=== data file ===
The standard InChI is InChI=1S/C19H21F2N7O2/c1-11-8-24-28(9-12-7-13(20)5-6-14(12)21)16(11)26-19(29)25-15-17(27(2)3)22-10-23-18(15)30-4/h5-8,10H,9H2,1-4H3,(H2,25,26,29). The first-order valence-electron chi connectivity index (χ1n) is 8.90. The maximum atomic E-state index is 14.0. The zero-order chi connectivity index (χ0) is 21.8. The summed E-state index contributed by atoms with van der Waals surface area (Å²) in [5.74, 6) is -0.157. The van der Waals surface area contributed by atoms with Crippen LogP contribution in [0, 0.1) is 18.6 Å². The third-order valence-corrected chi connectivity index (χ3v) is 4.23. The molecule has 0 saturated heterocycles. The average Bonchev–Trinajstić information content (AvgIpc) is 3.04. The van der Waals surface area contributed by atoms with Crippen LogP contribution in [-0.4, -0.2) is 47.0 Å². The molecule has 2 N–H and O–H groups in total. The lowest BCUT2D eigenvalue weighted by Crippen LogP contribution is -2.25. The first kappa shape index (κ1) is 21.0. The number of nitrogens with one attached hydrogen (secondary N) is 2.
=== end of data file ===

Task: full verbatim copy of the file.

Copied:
The standard InChI is InChI=1S/C19H21F2N7O2/c1-11-8-24-28(9-12-7-13(20)5-6-14(12)21)16(11)26-19(29)25-15-17(27(2)3)22-10-23-18(15)30-4/h5-8,10H,9H2,1-4H3,(H2,25,26,29). The first-order valence-electron chi connectivity index (χ1n) is 8.90. The maximum atomic E-state index is 14.0. The zero-order chi connectivity index (χ0) is 21.8. The summed E-state index contributed by atoms with van der Waals surface area (Å²) in [5.74, 6) is -0.157. The van der Waals surface area contributed by atoms with Crippen LogP contribution in [0, 0.1) is 18.6 Å². The third-order valence-corrected chi connectivity index (χ3v) is 4.23. The molecule has 0 saturated heterocycles. The average Bonchev–Trinajstić information content (AvgIpc) is 3.04. The van der Waals surface area contributed by atoms with Crippen LogP contribution in [-0.4, -0.2) is 47.0 Å². The molecule has 2 N–H and O–H groups in total. The lowest BCUT2D eigenvalue weighted by Crippen LogP contribution is -2.25. The first kappa shape index (κ1) is 21.0. The number of nitrogens with one attached hydrogen (secondary N) is 2.